Daniel Smith, who may have been the last surviving child of an American born into slavery, has died at age 90 after a life so remarkable that a friend joked that he was the "Black Forrest Gump." Smith's father was born on a plantation in Virginia in 1863. He was 70 when Smith was born, and was killed in a hit-and-run accident six years later. Smith told the Economist last year that he used to sneak out of bed and listen to his father telling his older siblings the tales of the horrors of slavery he had heard from his parents, including of the "whipping and crying post" and the "hanging tree."
"I remember hearing about two slaves who were chained together at the wrist and tried to run away," said Smith, whom the magazine described as our "last direct link to slavery." "They were found by some vicious dogs hiding under a tree, and hanged from it." Smith, who said his family were "poor as church mice" during his childhood in a mostly white Connecticut town, served as an Army medic in the Korean War and later became involved in the civil rights struggle in Alabama, where he had gone to study veterinary medicine, the Washington Post reports.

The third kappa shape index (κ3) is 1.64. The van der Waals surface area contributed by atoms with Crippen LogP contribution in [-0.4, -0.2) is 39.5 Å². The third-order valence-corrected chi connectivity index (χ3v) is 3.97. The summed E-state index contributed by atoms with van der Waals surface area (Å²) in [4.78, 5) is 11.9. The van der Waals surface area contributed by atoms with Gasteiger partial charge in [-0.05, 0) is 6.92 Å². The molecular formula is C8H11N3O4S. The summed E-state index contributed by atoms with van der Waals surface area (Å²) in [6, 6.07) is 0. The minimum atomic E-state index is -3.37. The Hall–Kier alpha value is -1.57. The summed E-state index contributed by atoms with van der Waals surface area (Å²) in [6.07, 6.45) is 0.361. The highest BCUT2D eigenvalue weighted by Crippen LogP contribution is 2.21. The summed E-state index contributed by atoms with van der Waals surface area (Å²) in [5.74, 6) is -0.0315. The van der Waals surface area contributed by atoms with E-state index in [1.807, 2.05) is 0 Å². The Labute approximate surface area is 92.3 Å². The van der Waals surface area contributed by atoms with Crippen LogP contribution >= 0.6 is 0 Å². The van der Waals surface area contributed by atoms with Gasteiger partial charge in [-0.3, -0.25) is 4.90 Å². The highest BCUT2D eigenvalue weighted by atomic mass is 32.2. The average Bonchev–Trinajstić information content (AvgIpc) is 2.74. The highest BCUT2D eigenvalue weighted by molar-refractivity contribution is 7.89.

He marched with the Rev. Martin Luther King Jr. in Washington, DC, in 1963 and later settled in the capital, where he worked for the federal government and founded a national training program for primary care physicians, reports AFP. His work also took him to apartheid-era South Africa. After he retired in the 1990s, he served as head usher at Washington National Cathedral, where he met presidents including Bill Clinton, George W. Bush, and Barack Obama. He was in the crowd for Obama's inauguration in 2008—and joined the George Floyd protests in 2020.
Smith told the Economist that despite being known as a civil rights activist, he rarely mentioned his family's history, describing it a "something under the surface that we were not proud of." "We could never talk negatively about America in front of my father," who worked as a janitor in a clock factory, he said. "He did not have much but he really, really loved America. Isn’t that funny." Earlier this year, he told CBS that America has made a lot of progress in his lifetime, but there is still a long way to go. " We need more kindness," he said. "And I look back, in terms of my crazy life, and I think it all came from my father saying, 'Do good things. Do good things.'" (Read more slavery stories.)